Ranking the Films of Darren Aronofsky: Nick’s List

Unlike our previous rankings of the films of Wes Anderson, I don’t know any of us here at Film Illiterates who have ever claimed to be big fans of Darren Aronofsky. Sure, between all of us I’m sure we had seen most if not all his films, and we certainly appreciated the work that went into them, but none of us would probably list him as one of our favorite filmmakers. But with the release of Aronofsky’s Noah this weekend, I thought it would be a perfect opportunity to go through his short filmography (he’s only made five films up to now) in an attempt to patch some holes in my cinematic knowledge and better understand the man behind this upcoming biblical epic.

5. Requiem for a Dream (2000)

This may in fact be Aronofsky’s best film, but for me it’s one that I have little to no interest in seeing again. Not because of its technical or artistic merit, but rather because of just how dark and depressing it is. Requiem is a powerful and devastating story of addiction that doesn’t hold back to show us the lengths these characters will go to get their next high, a high that isn’t limited to just recreational drugs.

Aside from that, Requiem is really when Aronofsky came into his own as a filmmaker. Yet, there is still something amateurish about it, and I mean that in the best possible way. Here, he’s like a film student with a budget, expanding upon techniques he previously pioneered, while also experimenting with new ones. Fish lenses. Split screen. Montages. Time-lapses. Aronosky uses these tools not to show off, but to get us inside the characters’ heads. The cuts become quicker as they enter their high, and slow down as they sober up. As a result, we feel their tension, their fear, their paranoia.

Also worth mentioning is Clint Mansell’s score. Like Aronofsky’s direction, this is where the composer truly comes into its own. The main theme is one of the most recognizable pieces of film music, having been used in trailers throughout the early 2000’s (a special arrangement was most notably used for The Two Towers trailer).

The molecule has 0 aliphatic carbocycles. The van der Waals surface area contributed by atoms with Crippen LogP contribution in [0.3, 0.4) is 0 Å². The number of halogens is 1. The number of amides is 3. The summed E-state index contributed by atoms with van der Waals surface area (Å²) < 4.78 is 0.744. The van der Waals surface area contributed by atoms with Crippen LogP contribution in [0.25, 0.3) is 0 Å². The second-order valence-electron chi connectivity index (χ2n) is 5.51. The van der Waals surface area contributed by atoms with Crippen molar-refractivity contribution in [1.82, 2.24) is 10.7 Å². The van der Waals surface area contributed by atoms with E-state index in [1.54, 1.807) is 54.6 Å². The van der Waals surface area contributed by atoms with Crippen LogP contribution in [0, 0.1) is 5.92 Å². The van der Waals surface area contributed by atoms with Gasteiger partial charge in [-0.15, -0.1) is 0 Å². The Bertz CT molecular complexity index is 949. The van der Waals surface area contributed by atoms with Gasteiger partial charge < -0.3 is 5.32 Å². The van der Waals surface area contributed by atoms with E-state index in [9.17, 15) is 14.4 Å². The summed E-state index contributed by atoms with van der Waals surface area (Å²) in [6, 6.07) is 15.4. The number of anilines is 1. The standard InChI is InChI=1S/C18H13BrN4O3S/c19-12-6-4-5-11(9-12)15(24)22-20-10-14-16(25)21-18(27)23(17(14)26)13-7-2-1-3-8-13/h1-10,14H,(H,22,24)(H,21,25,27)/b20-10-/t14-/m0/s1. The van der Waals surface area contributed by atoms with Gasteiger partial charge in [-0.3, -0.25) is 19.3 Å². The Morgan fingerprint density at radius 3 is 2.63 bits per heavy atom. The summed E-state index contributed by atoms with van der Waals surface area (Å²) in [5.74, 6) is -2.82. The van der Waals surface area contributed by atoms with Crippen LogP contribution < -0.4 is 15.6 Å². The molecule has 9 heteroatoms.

4. Pi (1998)

Never has mathematics been so fascinating. It may be Aronofsky’s first film, but it’s a great first film, showing us the promise of a filmmaker wrestling with the themes and styles that would come to define him. Thought out, exciting, and precise, Pi is experimental. A high contrast, black and white, low budget thriller that focuses more on the mind than it does on any sort of external tension. Through the use of fast cutting montage, Aronofsky literally gets us inside the head of his lead character. Sorting through numbers and permutations, the film is cut like an action movie.

The film delves into ideas that I’ve always been fascinated by (the Bible code, Jewish mysticism, the golden spiral, etc.), even if I don’t necessarily believe in them. But it’s apparent that Aronofsky, like his characters, is a man searching for the truth. While the ideas are not necessarily the same from film to film, he always manages to tap into our universal desire to know and understand the mysteries of ourselves and those of the universe.

3. The Fountain (2006)

The Fountain may be Aronofsky’s most divisive film. It’s a film I didn’t get the first time I saw it. I understand it better now, but still feel there is much to be discovered upon further viewings. It’s a meditation on life, death, and immortality. But perhaps more importantly, it’s a meditation on grief: how we react and the different ways we cope with it.